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Open AccessArticle

The Reaction Switching Produces A Greater Bias to Prepotent Response than Reaction Inhibition

1
NTI Center for Neurotechnology and VR/AR Technologies, Far Eastern Federal University, Vladivostok 690922, Russia
2
Far Eastern Scientific Center of Russian Academy of Education, Far Eastern Federal University, Vladivostok 690922, Russia
3
Pacific Geographical Institute FEB RAS, Vladivostok 690014, Russia
*
Author to whom correspondence should be addressed.
Brain Sci. 2020, 10(3), 188; https://doi.org/10.3390/brainsci10030188
Received: 4 February 2020 / Revised: 16 March 2020 / Accepted: 23 March 2020 / Published: 24 March 2020
(This article belongs to the Section Systems Neuroscience)
There is a discussion about common or various mechanisms of response inhibition and response switching. To understand these mechanisms, we used a modified Go/NoGo task with three stimulus categories. The subjects were instructed to press a button in response to frequent Go stimuli, press another button in response to rare Go stimuli and hold any motor response following the presentation of NoGo stimuli. The results showed a decrease in reaction time for frequent Go, following both categories of rare stimuli and the decrease was greater following rare Go. Also, the total number of errors did not differ between Go and NoGo, however, a greater bias of error rate towards frequent Go stimuli was found for rare Go compared to NoGo. Finally, positive correlations were found between the increase in reaction time for rare Go compared to frequent Go and the number of errors for both rare Go and rare NoGo. Together, these results indicate that both rare Go and NoGo stimuli required to inhibit the prepotent response, but rare Go in comparison to NoGo stimuli also evoked a conflict between prepotent and alternative responses, which is expressed in greater response bias toward frequent Go. View Full-Text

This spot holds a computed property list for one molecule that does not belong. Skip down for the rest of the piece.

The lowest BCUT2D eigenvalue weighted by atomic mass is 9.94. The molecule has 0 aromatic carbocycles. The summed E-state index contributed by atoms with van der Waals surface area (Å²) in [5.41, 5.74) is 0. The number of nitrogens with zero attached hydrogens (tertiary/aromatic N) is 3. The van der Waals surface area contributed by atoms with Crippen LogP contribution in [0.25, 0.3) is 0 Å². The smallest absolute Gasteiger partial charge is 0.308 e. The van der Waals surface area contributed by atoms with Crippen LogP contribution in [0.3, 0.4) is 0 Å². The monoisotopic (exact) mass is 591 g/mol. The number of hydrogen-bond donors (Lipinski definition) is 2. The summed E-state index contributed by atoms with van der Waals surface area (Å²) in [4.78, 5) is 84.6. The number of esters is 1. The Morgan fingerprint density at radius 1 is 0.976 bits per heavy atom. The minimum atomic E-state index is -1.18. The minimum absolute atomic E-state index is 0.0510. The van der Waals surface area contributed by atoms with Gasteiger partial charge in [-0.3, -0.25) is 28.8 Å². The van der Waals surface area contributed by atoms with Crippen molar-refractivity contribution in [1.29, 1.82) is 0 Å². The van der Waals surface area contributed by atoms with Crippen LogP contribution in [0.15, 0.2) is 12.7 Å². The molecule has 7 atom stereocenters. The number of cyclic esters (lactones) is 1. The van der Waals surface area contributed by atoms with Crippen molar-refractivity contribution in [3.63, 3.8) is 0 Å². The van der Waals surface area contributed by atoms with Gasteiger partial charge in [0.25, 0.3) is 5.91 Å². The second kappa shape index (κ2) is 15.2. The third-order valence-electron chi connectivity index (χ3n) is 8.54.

Keywords: errors; reaction time; response inhibition; response switching errors; reaction time; response inhibition; response switching
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Fadeev, K.; Alikovskaia, T.; Tumyalis, A.; Smirnov, A.; Golokhvast, K. The Reaction Switching Produces A Greater Bias to Prepotent Response than Reaction Inhibition. Brain Sci. 2020, 10, 188.

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